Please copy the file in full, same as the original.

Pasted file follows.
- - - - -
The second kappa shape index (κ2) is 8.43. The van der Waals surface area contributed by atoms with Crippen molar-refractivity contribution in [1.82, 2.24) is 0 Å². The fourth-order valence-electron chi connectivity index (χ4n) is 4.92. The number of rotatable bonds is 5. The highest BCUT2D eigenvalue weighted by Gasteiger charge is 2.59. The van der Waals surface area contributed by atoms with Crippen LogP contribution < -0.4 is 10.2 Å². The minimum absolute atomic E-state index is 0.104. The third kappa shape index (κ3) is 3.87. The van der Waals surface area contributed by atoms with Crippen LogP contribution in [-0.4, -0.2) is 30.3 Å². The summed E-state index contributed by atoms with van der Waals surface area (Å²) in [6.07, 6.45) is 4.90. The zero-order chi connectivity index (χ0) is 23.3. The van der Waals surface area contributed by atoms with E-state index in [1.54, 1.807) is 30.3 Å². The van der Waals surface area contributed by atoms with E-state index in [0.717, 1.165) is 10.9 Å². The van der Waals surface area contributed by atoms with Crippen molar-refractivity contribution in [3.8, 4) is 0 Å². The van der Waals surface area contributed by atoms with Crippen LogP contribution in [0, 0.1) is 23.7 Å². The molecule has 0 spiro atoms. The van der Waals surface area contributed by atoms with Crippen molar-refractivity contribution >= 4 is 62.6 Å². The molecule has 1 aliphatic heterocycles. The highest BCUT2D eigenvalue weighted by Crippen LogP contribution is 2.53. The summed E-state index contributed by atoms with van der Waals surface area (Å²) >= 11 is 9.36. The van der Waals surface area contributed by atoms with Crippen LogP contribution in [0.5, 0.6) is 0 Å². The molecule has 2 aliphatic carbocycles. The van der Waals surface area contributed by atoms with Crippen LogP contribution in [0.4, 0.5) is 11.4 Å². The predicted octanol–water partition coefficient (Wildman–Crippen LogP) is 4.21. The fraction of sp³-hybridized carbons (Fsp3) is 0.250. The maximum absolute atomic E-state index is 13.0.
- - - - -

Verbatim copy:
The second kappa shape index (κ2) is 8.43. The van der Waals surface area contributed by atoms with Crippen molar-refractivity contribution in [1.82, 2.24) is 0 Å². The fourth-order valence-electron chi connectivity index (χ4n) is 4.92. The number of rotatable bonds is 5. The highest BCUT2D eigenvalue weighted by Gasteiger charge is 2.59. The van der Waals surface area contributed by atoms with Crippen LogP contribution < -0.4 is 10.2 Å². The minimum absolute atomic E-state index is 0.104. The third kappa shape index (κ3) is 3.87. The van der Waals surface area contributed by atoms with Crippen LogP contribution in [-0.4, -0.2) is 30.3 Å². The summed E-state index contributed by atoms with van der Waals surface area (Å²) in [6.07, 6.45) is 4.90. The zero-order chi connectivity index (χ0) is 23.3. The van der Waals surface area contributed by atoms with E-state index in [1.54, 1.807) is 30.3 Å². The van der Waals surface area contributed by atoms with E-state index in [0.717, 1.165) is 10.9 Å². The van der Waals surface area contributed by atoms with Crippen molar-refractivity contribution in [3.8, 4) is 0 Å². The van der Waals surface area contributed by atoms with Crippen LogP contribution in [0, 0.1) is 23.7 Å². The molecule has 0 spiro atoms. The van der Waals surface area contributed by atoms with Crippen molar-refractivity contribution >= 4 is 62.6 Å². The molecule has 1 aliphatic heterocycles. The highest BCUT2D eigenvalue weighted by Crippen LogP contribution is 2.53. The summed E-state index contributed by atoms with van der Waals surface area (Å²) >= 11 is 9.36. The van der Waals surface area contributed by atoms with Crippen LogP contribution in [0.5, 0.6) is 0 Å². The molecule has 2 aliphatic carbocycles. The van der Waals surface area contributed by atoms with Crippen LogP contribution in [0.4, 0.5) is 11.4 Å². The predicted octanol–water partition coefficient (Wildman–Crippen LogP) is 4.21. The fraction of sp³-hybridized carbons (Fsp3) is 0.250. The maximum absolute atomic E-state index is 13.0.